And in this flea our two bloods mingled be. (line 4)
Although it sometimes seems that the speaker is all over the place, this poem actually proceeds in a very logical fashion. He sets up the idea of two bloodlines mixing, symbolizing marriage, within the first four lines.
O stay, three lives in one flea spare, Where we almost, yea, more than married are. (line 10-11)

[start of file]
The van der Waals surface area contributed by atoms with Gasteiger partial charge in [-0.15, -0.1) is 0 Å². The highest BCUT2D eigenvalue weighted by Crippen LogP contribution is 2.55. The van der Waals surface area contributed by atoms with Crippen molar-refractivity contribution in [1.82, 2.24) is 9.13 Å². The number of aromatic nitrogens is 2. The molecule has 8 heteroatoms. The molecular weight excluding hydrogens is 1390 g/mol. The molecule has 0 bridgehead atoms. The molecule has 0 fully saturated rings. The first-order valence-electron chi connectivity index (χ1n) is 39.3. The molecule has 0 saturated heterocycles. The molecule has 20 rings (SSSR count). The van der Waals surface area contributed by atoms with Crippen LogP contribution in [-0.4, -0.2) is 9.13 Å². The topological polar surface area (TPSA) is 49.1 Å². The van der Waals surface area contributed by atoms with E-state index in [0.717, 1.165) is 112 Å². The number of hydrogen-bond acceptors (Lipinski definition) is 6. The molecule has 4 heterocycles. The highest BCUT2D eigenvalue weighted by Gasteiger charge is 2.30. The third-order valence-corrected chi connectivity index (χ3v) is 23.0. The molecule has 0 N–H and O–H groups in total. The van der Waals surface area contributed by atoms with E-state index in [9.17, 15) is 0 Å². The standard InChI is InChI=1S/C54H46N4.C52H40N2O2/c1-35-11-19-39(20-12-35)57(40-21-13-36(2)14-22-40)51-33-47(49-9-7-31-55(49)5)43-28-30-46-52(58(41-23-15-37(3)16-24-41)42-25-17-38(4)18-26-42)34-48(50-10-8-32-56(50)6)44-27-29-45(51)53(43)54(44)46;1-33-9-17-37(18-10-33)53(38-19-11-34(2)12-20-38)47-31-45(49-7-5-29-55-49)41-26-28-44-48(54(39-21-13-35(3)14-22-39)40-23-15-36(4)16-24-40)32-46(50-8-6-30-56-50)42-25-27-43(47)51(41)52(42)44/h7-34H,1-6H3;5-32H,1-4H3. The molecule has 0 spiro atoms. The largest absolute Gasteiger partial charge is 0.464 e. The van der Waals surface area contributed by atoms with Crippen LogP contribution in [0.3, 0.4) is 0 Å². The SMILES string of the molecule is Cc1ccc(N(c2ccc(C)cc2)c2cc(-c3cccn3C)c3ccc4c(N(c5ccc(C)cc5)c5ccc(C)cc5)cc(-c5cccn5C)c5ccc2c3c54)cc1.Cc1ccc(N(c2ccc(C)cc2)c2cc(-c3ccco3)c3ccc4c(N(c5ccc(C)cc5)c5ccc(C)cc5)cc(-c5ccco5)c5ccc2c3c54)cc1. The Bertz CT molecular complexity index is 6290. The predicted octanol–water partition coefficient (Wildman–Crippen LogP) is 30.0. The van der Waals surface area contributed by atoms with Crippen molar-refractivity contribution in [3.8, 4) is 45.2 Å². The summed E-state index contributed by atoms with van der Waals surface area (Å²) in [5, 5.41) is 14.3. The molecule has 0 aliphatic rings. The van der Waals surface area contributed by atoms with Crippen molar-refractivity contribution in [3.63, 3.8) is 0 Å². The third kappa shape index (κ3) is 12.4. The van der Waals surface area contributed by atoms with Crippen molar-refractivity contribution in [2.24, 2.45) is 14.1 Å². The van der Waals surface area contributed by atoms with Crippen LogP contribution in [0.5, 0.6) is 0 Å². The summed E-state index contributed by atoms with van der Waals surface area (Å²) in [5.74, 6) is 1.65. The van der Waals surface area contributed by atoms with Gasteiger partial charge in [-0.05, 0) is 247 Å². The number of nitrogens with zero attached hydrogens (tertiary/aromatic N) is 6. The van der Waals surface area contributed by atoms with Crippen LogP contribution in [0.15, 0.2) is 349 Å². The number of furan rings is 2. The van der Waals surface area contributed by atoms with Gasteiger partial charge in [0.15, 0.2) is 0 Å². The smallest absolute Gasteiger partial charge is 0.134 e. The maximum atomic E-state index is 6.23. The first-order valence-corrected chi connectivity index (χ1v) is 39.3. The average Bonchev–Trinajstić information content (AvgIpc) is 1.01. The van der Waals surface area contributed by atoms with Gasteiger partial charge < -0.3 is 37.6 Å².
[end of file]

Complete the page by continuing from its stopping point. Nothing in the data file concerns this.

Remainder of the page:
The second stanza is directly focused on the idea of marriage. Using that single small word, "yea," as a bridge, the speaker makes the giant leap from "almost" to "more than." From this point on, he no longer even worries about trying to establish that a marriage has taken place; it's a given.
This flea is you and I, and this Our marriage bed, and marriage temple is. (line 12-13)
Maybe it's not the best idea to compare your marriage to a blood-sucking parasite...or to say that both the wedding and the honeymoon have taken place inside a bug.